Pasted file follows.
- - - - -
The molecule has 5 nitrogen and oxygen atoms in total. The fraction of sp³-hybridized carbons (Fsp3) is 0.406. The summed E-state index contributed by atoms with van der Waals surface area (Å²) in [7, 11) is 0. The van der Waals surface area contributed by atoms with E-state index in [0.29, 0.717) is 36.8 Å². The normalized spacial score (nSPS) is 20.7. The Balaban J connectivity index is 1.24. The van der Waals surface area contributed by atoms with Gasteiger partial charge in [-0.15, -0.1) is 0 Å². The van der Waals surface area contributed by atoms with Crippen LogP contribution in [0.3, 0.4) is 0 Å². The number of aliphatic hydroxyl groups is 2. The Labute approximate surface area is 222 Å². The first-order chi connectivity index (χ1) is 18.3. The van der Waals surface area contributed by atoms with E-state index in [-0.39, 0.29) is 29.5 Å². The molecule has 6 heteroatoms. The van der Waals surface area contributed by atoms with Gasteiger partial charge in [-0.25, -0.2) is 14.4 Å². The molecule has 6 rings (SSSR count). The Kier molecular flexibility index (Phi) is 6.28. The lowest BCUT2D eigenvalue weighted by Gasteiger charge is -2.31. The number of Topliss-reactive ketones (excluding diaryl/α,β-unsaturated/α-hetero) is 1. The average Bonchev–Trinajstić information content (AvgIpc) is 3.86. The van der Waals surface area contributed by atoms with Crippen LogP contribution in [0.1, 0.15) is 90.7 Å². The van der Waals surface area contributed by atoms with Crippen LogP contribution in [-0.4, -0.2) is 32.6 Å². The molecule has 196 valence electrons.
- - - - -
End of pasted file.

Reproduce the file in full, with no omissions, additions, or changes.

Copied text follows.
The molecule has 5 nitrogen and oxygen atoms in total. The fraction of sp³-hybridized carbons (Fsp3) is 0.406. The summed E-state index contributed by atoms with van der Waals surface area (Å²) in [7, 11) is 0. The van der Waals surface area contributed by atoms with E-state index in [0.29, 0.717) is 36.8 Å². The normalized spacial score (nSPS) is 20.7. The Balaban J connectivity index is 1.24. The van der Waals surface area contributed by atoms with Gasteiger partial charge in [-0.15, -0.1) is 0 Å². The van der Waals surface area contributed by atoms with Crippen LogP contribution in [0.3, 0.4) is 0 Å². The number of aliphatic hydroxyl groups is 2. The Labute approximate surface area is 222 Å². The first-order chi connectivity index (χ1) is 18.3. The van der Waals surface area contributed by atoms with E-state index in [-0.39, 0.29) is 29.5 Å². The molecule has 6 heteroatoms. The van der Waals surface area contributed by atoms with Gasteiger partial charge in [-0.25, -0.2) is 14.4 Å². The molecule has 6 rings (SSSR count). The Kier molecular flexibility index (Phi) is 6.28. The lowest BCUT2D eigenvalue weighted by Gasteiger charge is -2.31. The number of Topliss-reactive ketones (excluding diaryl/α,β-unsaturated/α-hetero) is 1. The average Bonchev–Trinajstić information content (AvgIpc) is 3.86. The van der Waals surface area contributed by atoms with Crippen LogP contribution in [0.1, 0.15) is 90.7 Å². The van der Waals surface area contributed by atoms with Crippen LogP contribution in [-0.4, -0.2) is 32.6 Å². The molecule has 196 valence electrons.